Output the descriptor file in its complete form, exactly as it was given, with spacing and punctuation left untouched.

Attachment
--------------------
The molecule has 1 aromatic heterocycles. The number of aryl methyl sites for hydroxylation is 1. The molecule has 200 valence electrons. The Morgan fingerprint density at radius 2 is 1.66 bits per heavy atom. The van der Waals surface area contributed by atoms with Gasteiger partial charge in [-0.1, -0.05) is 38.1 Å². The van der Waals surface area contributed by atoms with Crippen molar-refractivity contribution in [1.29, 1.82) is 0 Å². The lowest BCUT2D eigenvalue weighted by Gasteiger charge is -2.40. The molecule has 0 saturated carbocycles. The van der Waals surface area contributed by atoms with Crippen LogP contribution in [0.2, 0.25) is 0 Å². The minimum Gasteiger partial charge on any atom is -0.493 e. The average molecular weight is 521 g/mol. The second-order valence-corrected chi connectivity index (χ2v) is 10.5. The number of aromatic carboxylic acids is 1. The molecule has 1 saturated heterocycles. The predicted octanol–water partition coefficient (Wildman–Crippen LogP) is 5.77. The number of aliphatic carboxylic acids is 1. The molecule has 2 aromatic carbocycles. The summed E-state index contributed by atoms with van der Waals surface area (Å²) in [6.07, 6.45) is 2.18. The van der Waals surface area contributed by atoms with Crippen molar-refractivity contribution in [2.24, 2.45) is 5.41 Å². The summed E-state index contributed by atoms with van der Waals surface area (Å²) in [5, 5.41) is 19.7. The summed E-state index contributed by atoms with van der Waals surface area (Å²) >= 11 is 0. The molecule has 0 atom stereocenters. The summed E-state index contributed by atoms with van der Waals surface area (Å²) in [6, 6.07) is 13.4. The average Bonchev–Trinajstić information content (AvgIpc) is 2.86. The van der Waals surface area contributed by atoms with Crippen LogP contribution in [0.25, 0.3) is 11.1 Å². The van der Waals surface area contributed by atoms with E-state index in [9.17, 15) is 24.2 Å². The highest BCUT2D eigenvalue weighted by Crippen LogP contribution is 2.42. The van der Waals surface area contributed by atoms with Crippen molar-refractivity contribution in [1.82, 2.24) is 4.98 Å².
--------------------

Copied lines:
The molecule has 1 aromatic heterocycles. The number of aryl methyl sites for hydroxylation is 1. The molecule has 200 valence electrons. The Morgan fingerprint density at radius 2 is 1.66 bits per heavy atom. The van der Waals surface area contributed by atoms with Gasteiger partial charge in [-0.1, -0.05) is 38.1 Å². The van der Waals surface area contributed by atoms with Crippen molar-refractivity contribution in [1.29, 1.82) is 0 Å². The lowest BCUT2D eigenvalue weighted by Gasteiger charge is -2.40. The molecule has 0 saturated carbocycles. The van der Waals surface area contributed by atoms with Crippen LogP contribution in [0.2, 0.25) is 0 Å². The minimum Gasteiger partial charge on any atom is -0.493 e. The average molecular weight is 521 g/mol. The second-order valence-corrected chi connectivity index (χ2v) is 10.5. The number of aromatic carboxylic acids is 1. The molecule has 1 saturated heterocycles. The predicted octanol–water partition coefficient (Wildman–Crippen LogP) is 5.77. The number of aliphatic carboxylic acids is 1. The molecule has 2 aromatic carbocycles. The summed E-state index contributed by atoms with van der Waals surface area (Å²) in [6.07, 6.45) is 2.18. The van der Waals surface area contributed by atoms with Crippen molar-refractivity contribution in [2.24, 2.45) is 5.41 Å². The summed E-state index contributed by atoms with van der Waals surface area (Å²) in [5, 5.41) is 19.7. The summed E-state index contributed by atoms with van der Waals surface area (Å²) >= 11 is 0. The molecule has 0 atom stereocenters. The summed E-state index contributed by atoms with van der Waals surface area (Å²) in [6, 6.07) is 13.4. The average Bonchev–Trinajstić information content (AvgIpc) is 2.86. The van der Waals surface area contributed by atoms with Crippen LogP contribution in [0.25, 0.3) is 11.1 Å². The van der Waals surface area contributed by atoms with E-state index in [9.17, 15) is 24.2 Å². The highest BCUT2D eigenvalue weighted by Crippen LogP contribution is 2.42. The van der Waals surface area contributed by atoms with Crippen molar-refractivity contribution in [1.82, 2.24) is 4.98 Å².